• epidermal growth factor;
  • differentiation;
  • post-miototic


Epidermal growth factor (EGF), over a low range of concentrations (165–825 pM), induced neuritogenesis in post-mitotic chick CNS precursor neurons cultured in a serum-free medium, without the addition of other growth factors. Antibody to EGF blocks the neurite-promoting activity of EGF. Similarl, neuritogenesis of cultured chick CNS neurons in medium supplemented with 20% fetal bovine serum is blocked by antibody to EGF, even though serum may contain other neuronotrophic bioactive proteins and steroids.

Quantitatively, the only major gangliosides of the undifferentiated post-mitotic neurons are GD3 and GD2.1 GD3 as well as its biosynthetic precursor, GM3, undergo active biosynthesis in serum-free medium as evidenced by their vigorous labeling by radioactive galactose supplied in the culture medium. When the undifferentiated neurons in serum-free medium are exposed to EGF, the ensuing generation of neurite plasma membrane coincides with initiation of biosyn thesis of the sialosyl gangliotetraosyl ceramide species of gangliosides (GD1A, GD1B, GT1B, GQ1B). Antibody to EGF simultaneously inhibits biosynthesis of these gangliosides as well as inhibition of neuritogenesis.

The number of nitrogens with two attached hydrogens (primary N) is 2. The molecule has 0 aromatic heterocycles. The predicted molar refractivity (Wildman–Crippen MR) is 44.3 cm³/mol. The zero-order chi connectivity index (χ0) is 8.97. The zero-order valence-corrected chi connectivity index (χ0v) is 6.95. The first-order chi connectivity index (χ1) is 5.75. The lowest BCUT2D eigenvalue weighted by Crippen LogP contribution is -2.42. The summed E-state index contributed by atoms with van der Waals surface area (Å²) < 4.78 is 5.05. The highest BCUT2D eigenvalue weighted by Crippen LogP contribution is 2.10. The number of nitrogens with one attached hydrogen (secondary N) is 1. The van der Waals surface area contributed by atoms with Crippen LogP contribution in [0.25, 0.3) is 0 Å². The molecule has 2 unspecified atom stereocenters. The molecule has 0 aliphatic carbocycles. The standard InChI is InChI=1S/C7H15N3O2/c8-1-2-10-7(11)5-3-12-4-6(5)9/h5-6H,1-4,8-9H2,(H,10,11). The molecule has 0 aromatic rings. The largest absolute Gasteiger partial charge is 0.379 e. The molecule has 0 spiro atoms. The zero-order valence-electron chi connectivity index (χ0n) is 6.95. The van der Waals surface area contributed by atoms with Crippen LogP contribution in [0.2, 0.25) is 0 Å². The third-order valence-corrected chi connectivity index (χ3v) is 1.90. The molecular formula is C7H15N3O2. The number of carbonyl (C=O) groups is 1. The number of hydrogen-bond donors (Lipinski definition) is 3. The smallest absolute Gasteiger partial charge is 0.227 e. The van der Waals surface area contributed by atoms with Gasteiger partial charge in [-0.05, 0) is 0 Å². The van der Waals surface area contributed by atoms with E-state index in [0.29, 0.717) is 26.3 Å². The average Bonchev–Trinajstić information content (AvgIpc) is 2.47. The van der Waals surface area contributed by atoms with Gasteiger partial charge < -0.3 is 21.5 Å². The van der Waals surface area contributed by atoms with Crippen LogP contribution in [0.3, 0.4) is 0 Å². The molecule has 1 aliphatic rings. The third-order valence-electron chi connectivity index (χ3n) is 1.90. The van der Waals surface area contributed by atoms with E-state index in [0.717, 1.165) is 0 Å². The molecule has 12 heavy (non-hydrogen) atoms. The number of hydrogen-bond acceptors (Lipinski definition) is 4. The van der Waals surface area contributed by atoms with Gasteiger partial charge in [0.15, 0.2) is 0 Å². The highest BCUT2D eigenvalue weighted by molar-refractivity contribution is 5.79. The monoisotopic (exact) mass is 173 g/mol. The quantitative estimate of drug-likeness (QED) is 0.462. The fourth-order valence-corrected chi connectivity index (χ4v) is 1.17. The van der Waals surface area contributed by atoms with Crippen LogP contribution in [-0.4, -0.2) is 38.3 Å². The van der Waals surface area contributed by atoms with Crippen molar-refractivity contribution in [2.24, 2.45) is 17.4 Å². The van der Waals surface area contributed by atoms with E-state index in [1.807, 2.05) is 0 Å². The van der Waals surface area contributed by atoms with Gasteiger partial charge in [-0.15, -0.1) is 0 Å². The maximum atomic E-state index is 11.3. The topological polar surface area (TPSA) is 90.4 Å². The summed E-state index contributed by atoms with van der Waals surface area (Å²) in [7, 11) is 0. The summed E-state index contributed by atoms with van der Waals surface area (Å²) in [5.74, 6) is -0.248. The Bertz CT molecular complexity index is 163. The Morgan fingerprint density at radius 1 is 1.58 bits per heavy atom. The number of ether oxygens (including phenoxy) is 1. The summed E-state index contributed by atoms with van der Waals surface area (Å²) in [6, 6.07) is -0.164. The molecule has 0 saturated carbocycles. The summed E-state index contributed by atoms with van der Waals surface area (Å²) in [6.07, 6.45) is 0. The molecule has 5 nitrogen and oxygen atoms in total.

These findings indicate that EGF may be a primary neurite-inducing growth factor for post-mitotic embryonic CNS neurons and that gangliosides, particularly those of the sialosyl gangliotetraosyl ceramide species, characterize the plasma membrane of CNS neurons during neuritogenesis.